In my experience, adding whole grains to a diet, particularly when they are replacing any kind of refined version, can have a significantly positive effect on energy, mood, and one’s ability to maintain a healthy weight. For busy cooks, grains lend themselves well to cooking in batches and providing multiple meals with less effort. Furthermore, they are a great bargain relative to their nutritional value, especially if you purchase them in bulk.
The basic steps to preparing grains are:
1) measure and check for unwanted material and rinse in cold water using a fine mesh strainer
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A whole grain, natural sweeteners, healthful herbs — wholesome enough to go from dessert one night to breakfast the next morning.
2 cups cooked brown rice
1 1/2 cups firm tofu
2/3 cup raisins
1 cup rice milk of your choice (if you don’t drink cow’s milk, goat’s milk has the most similar consistency)
1/3 cup maple syrup
2 teaspoons ground cinnamon
1/2 teaspoon ground nutmeg
1 tablespoon kuzu*, dissolved in 2 tablespoons water
2 teaspoons vanilla extract
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A simple method for getting a little “exotic” flavor that’s subtle enough to be enjoyed by even the more traditional eaters in your household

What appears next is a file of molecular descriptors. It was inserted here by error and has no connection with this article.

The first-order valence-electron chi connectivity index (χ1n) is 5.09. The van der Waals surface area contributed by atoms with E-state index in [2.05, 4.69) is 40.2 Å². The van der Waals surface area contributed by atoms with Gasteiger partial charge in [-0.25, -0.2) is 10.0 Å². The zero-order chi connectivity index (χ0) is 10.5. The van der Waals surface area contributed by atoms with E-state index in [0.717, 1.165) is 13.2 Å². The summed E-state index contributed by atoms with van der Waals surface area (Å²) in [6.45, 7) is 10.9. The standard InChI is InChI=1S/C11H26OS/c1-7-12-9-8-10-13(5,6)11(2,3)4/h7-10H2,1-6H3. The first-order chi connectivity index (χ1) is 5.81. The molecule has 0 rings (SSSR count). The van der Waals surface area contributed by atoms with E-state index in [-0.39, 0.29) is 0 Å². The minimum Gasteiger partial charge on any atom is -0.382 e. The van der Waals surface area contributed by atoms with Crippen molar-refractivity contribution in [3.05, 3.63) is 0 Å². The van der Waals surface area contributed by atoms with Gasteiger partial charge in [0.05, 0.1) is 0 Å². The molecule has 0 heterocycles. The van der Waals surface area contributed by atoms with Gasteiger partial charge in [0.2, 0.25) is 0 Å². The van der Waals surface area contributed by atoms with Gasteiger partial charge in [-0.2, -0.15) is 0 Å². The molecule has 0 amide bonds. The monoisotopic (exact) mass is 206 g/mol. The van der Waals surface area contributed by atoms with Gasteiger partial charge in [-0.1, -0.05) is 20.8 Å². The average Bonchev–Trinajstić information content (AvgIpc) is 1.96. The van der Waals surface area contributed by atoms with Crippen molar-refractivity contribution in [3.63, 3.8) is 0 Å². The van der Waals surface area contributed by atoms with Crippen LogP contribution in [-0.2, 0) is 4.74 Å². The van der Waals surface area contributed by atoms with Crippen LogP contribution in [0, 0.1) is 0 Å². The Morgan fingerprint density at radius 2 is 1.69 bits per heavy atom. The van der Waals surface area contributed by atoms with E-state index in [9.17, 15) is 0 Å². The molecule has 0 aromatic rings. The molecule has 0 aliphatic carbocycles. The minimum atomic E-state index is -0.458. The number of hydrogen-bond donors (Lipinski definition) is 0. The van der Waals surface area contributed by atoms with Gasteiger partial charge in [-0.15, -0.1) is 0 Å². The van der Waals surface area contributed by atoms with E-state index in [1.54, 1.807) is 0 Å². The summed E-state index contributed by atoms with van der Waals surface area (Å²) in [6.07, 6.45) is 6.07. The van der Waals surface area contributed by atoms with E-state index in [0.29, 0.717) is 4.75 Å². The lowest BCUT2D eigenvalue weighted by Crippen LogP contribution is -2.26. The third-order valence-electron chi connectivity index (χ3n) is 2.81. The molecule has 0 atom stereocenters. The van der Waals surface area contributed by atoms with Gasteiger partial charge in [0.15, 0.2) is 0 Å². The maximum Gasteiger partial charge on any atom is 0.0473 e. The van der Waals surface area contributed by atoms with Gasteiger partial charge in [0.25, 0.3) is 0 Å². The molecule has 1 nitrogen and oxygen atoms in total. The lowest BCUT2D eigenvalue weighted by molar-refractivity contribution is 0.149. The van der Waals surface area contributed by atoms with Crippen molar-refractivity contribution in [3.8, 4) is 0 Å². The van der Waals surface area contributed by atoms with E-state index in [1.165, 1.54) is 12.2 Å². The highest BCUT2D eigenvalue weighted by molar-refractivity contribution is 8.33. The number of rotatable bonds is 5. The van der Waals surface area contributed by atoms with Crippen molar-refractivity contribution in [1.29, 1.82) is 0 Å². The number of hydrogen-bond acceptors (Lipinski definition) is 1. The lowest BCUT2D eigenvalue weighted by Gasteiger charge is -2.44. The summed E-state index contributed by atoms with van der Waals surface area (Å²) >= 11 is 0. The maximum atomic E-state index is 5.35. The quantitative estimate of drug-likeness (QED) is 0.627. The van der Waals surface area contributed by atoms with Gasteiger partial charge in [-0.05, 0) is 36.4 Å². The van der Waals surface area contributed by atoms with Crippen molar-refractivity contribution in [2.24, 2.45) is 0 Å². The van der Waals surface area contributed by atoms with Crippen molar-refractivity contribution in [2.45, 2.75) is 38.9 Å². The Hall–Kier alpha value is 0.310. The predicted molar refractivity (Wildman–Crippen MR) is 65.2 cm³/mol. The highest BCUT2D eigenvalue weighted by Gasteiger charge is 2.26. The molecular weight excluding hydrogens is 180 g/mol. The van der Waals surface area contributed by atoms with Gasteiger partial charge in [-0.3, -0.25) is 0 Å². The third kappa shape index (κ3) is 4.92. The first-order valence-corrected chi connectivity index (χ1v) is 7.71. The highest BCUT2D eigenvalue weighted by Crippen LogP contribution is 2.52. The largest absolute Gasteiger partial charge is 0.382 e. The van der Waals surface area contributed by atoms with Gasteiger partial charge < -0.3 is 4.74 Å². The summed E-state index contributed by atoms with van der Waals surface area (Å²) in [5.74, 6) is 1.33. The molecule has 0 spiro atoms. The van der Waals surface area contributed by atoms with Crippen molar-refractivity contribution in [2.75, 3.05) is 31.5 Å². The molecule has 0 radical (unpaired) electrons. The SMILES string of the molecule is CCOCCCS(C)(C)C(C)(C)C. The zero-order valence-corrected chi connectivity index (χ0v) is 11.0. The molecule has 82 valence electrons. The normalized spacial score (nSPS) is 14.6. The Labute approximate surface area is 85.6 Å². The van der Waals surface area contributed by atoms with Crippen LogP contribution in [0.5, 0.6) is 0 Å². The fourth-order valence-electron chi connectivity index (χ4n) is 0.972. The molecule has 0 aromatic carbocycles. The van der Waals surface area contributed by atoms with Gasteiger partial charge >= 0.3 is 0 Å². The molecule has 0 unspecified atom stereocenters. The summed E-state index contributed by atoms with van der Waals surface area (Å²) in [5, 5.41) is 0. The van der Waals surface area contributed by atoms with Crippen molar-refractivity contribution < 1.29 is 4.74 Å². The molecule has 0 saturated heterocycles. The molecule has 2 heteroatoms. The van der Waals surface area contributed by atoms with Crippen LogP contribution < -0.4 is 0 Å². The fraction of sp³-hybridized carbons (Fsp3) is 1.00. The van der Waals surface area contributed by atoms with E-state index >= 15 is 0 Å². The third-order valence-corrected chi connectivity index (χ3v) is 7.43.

1 cup dry roasted quinoa*
2/3 cup coconut milk
1 cup water
½ cup red pepper, diced
2 cloves garlic, minced
1 Tablespoon of sesame oil
Pinch of salt
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- Rinse quinoa in fine mesh strainer. Bring water & coconut milk to a boil. Add quinoa, garlic, salt & chili flakes.
- Bring back to boil & reduce heat. Cook for 12-15 minutes.
- Remove from heat, stir in red pepper, sesame oil, and salt.
½ cup quinoa, cooked
2 medium acorn squash, halved and seeded
½ cup walnuts, chopped
½ cup dried cherries
2 tablespoons barley malt (a gentler sweetener)
¼ teaspoon ground cinnamon
Grapeseed oil (or another vegetable oil)
- Preheat oven to 350 degrees. Lightly oil the squash
- Mix warm quinoa, barley malt, walnuts, cherries and cinnamon.
- Stuff each squash half with the mixture.
- Bake in a covered dish for 45 minutes or until squash is tender.
For the meat lovers in your life. A little proscuitto never hurt anyone (as my Italian grandmother used to say, emphasis on “little” is mine)
1 cup quinoa
2 cups water
2 oz sliced prosciutto, finely chopped
3 dried Calmyrna figs, stems removed and coarsely chopped
2 tbsp finely chopped fresh mint leaves
2 tbsp pine nuts
1 tbsp extra-virgin olive oil
1 tsp fresh lemon juice
Salt to taste
Freshly ground black pepper to taste
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- Rinse the quinoa under cold water in a fine strainer to remove any bitter residue. Combine the quinoa and water in a medium-size saucepan and bring to a boil.
Here’s another twist on the classic winter-time breakfast. Finding multiple ways to eat oats that you enjoy will do good things for your heart, blood-sugar, and weight-management efforts.